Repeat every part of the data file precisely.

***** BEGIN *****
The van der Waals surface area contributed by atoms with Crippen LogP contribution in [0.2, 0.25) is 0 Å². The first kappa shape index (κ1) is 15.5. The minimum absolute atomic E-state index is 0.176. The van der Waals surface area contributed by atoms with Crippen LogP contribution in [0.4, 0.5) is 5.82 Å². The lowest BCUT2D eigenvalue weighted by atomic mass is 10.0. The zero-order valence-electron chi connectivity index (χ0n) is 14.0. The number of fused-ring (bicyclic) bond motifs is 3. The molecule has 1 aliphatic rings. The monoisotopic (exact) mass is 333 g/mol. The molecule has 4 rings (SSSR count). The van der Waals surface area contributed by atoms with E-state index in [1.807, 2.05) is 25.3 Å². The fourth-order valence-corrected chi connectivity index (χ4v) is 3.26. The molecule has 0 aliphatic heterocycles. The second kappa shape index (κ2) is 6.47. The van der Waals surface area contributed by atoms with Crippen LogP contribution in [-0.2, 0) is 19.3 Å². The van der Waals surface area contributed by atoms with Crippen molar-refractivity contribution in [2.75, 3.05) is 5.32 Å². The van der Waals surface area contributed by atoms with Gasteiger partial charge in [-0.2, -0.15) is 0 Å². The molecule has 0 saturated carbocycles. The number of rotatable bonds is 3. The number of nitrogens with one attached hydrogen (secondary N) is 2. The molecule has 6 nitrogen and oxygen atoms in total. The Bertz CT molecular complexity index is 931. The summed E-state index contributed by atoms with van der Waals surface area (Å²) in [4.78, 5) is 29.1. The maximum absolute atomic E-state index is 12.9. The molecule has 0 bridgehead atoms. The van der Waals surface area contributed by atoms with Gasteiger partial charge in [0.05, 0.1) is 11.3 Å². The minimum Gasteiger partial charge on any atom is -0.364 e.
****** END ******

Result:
The van der Waals surface area contributed by atoms with Crippen LogP contribution in [0.2, 0.25) is 0 Å². The first kappa shape index (κ1) is 15.5. The minimum absolute atomic E-state index is 0.176. The van der Waals surface area contributed by atoms with Crippen LogP contribution in [0.4, 0.5) is 5.82 Å². The lowest BCUT2D eigenvalue weighted by atomic mass is 10.0. The zero-order valence-electron chi connectivity index (χ0n) is 14.0. The number of fused-ring (bicyclic) bond motifs is 3. The molecule has 1 aliphatic rings. The monoisotopic (exact) mass is 333 g/mol. The molecule has 4 rings (SSSR count). The van der Waals surface area contributed by atoms with E-state index in [1.807, 2.05) is 25.3 Å². The fourth-order valence-corrected chi connectivity index (χ4v) is 3.26. The molecule has 0 aliphatic heterocycles. The second kappa shape index (κ2) is 6.47. The van der Waals surface area contributed by atoms with Crippen LogP contribution in [-0.2, 0) is 19.3 Å². The van der Waals surface area contributed by atoms with Crippen molar-refractivity contribution in [2.75, 3.05) is 5.32 Å². The van der Waals surface area contributed by atoms with Gasteiger partial charge in [-0.2, -0.15) is 0 Å². The molecule has 0 saturated carbocycles. The number of rotatable bonds is 3. The number of nitrogens with one attached hydrogen (secondary N) is 2. The molecule has 6 nitrogen and oxygen atoms in total. The Bertz CT molecular complexity index is 931. The summed E-state index contributed by atoms with van der Waals surface area (Å²) in [4.78, 5) is 29.1. The maximum absolute atomic E-state index is 12.9. The molecule has 0 bridgehead atoms. The van der Waals surface area contributed by atoms with Gasteiger partial charge in [0.05, 0.1) is 11.3 Å². The minimum Gasteiger partial charge on any atom is -0.364 e.